Legislative Assembly for the ACT: 2009 Week 13 Hansard (Thursday, 12 November 2009) . . Page.. 4919 ..
MS GALLAGHER (Molonglo—Treasurer, Minister for Health, Minister for Community Services and Minister for Women) (10.23): I move:
That this bill be agreed to in principle.
The Revenue Legislation Amendment Bill 2009 amends the First Home Owner Grant Act 2000 and the Taxation Administration Act 1999. This bill does not impose any new taxation measures but improves administrative issues and addresses matters of revenue leakage for the ACT Revenue Office.
The bill contains four amendments, three of which relate to the First Home Owner Grant Act, and the fourth to the Taxation Administration Act. The first amendment to the First Home Owner Grant Act clarifies the term “reviewable decision”. The amendment inserts a reference to another section of the act which removes any ambiguity in the use and/or meaning of the term. It merely clarifies that a reviewable decision is a decision made by the Commissioner for ACT Revenue under the First Home Owner Grant Act.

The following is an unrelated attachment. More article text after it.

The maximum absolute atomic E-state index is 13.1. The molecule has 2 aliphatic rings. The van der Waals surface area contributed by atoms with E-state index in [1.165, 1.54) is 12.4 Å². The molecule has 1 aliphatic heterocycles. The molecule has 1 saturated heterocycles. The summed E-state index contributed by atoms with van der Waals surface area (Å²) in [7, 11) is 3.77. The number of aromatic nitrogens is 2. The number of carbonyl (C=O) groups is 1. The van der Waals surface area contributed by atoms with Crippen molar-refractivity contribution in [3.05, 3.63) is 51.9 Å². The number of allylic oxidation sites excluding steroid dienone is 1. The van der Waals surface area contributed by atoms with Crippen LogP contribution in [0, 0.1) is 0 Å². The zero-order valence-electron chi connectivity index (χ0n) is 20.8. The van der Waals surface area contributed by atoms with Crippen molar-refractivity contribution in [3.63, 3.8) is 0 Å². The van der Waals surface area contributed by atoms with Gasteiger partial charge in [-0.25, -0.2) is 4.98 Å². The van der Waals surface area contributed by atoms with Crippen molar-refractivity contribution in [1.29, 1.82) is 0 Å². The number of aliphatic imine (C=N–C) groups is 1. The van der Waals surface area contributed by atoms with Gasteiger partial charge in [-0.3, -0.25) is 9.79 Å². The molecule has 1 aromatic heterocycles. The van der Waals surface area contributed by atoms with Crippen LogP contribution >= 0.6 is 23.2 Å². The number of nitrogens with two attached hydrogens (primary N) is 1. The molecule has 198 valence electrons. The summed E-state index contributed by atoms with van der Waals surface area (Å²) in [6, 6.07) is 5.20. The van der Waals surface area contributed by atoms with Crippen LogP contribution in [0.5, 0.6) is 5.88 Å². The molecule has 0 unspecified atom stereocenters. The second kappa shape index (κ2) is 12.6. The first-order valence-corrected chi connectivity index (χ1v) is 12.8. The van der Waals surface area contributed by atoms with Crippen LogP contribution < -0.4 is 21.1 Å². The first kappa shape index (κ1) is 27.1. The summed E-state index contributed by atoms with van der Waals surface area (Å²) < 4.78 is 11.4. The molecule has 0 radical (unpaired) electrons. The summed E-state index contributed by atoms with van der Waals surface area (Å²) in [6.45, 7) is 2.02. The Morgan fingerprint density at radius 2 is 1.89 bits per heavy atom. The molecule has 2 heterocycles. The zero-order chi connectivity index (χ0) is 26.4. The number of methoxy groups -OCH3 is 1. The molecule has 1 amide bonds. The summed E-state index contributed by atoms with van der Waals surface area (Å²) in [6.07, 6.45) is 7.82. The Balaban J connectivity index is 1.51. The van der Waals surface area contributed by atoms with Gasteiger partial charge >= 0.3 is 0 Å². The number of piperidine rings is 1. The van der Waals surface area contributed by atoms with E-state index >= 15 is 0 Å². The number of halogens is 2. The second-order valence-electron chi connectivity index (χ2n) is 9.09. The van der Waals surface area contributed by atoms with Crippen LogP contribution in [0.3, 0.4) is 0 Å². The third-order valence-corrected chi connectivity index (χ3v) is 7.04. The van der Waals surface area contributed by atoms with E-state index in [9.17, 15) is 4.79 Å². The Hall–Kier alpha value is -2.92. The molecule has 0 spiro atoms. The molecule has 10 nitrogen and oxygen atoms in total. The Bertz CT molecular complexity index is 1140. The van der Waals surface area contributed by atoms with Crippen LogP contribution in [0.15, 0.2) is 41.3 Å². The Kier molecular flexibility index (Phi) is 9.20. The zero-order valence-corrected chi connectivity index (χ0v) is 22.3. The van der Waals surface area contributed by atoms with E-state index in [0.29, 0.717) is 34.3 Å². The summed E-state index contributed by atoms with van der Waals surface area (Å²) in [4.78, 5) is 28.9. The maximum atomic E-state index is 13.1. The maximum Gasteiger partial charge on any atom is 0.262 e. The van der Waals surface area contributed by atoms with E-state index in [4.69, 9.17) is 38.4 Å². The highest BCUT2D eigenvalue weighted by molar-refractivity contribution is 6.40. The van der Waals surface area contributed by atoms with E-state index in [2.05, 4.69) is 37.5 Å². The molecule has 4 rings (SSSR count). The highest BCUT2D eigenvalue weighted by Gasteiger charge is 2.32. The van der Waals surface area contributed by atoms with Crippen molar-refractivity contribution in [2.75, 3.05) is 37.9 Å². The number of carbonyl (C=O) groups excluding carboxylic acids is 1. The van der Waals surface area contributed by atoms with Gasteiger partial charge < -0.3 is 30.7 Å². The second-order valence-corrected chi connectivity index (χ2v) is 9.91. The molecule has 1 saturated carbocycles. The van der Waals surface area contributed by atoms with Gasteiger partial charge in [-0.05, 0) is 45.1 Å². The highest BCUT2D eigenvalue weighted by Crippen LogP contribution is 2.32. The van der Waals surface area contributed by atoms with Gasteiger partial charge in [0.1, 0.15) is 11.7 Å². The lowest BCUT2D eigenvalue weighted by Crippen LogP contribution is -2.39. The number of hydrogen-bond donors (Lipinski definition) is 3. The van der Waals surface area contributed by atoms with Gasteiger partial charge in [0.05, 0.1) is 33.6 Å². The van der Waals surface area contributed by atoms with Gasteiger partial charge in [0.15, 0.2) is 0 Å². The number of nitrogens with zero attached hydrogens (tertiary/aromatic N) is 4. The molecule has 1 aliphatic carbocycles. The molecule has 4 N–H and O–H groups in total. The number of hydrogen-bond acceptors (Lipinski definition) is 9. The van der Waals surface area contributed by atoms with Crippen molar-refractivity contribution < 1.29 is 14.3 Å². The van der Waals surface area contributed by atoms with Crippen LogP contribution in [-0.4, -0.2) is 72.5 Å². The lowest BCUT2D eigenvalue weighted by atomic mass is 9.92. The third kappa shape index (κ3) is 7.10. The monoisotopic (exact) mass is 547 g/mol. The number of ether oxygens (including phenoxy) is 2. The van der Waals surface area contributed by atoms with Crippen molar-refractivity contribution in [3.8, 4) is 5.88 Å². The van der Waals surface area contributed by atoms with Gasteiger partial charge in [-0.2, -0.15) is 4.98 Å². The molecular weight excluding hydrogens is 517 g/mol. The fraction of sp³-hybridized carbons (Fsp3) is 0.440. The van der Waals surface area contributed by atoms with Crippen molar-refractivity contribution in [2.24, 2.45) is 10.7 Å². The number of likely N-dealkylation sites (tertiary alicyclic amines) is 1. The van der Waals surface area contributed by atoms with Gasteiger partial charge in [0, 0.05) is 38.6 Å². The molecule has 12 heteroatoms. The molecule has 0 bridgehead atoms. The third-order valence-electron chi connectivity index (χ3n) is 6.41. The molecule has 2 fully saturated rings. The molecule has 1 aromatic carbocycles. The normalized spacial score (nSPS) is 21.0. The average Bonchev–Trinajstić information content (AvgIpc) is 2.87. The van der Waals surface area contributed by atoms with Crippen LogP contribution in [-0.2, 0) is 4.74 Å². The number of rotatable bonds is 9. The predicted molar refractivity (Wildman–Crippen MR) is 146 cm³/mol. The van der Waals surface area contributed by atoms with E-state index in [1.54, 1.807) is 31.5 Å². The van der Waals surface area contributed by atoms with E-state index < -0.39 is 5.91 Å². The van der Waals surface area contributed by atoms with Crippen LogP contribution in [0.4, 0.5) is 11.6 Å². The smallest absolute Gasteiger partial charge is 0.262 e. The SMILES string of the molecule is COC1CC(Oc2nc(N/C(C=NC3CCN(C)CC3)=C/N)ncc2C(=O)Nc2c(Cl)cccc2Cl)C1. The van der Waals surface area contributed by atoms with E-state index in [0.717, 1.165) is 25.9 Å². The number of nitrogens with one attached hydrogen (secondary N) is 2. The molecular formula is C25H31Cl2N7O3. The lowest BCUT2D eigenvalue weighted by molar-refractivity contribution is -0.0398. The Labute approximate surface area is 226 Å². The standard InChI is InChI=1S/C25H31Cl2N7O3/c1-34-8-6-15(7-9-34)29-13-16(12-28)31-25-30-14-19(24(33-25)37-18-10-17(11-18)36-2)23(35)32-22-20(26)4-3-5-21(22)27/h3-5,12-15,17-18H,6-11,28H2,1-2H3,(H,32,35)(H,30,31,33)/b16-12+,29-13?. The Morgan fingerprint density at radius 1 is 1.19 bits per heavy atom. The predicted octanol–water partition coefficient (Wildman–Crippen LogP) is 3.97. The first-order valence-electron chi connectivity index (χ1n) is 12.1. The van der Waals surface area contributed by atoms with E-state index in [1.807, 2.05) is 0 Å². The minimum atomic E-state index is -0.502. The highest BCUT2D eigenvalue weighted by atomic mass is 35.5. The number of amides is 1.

The second amendment relates to the residency requirements under the First Home Owner Grant Act. The act currently allows applicants a period of 12 months to apply to the commissioner for an extension in or exemption from the six months continuous residency requirement. The amendment will extend the 12-month period to apply to the commissioner by six months to 18 months, which would allow for those applicants who, due to unforeseen circumstances, cannot meet or cannot see out the remainder of their residency.
The third amendment to the First Home Owner Grant Act also relates to residency. In cases where an application is made by joint applicants and not all of those applicants can meet the residency requirement, it provides an automatic exemption for the non-complying applicants provided at least one applicant does comply. The amendment will remove the administrative burden on the commissioner to exercise his discretion to exempt the non-complying applicant.
The fourth and final amendment is to the Taxation Administration Act. It introduces a five-year time limit in which a taxpayer may apply to the commissioner for a refund of tax paid. Five years is considered a reasonable period of time in which the taxpayer would know they overpaid an amount of tax. This time allows the taxpayer ample opportunity to apply for a refund of that overpaid amount, and this amendment brings ACT tax refunds into line with other jurisdictions in relation to time limits on refunds. I commend the Revenue Legislation Amendment Bill to the Assembly.
Debate (on motion by Mr Seselja) adjourned to the next sitting.
Health Legislation Amendment Bill 2009
Ms Gallagher, pursuant to notice, presented the bill, its explanatory statement and a Human Rights Act compatibility statement.
Title read by Clerk.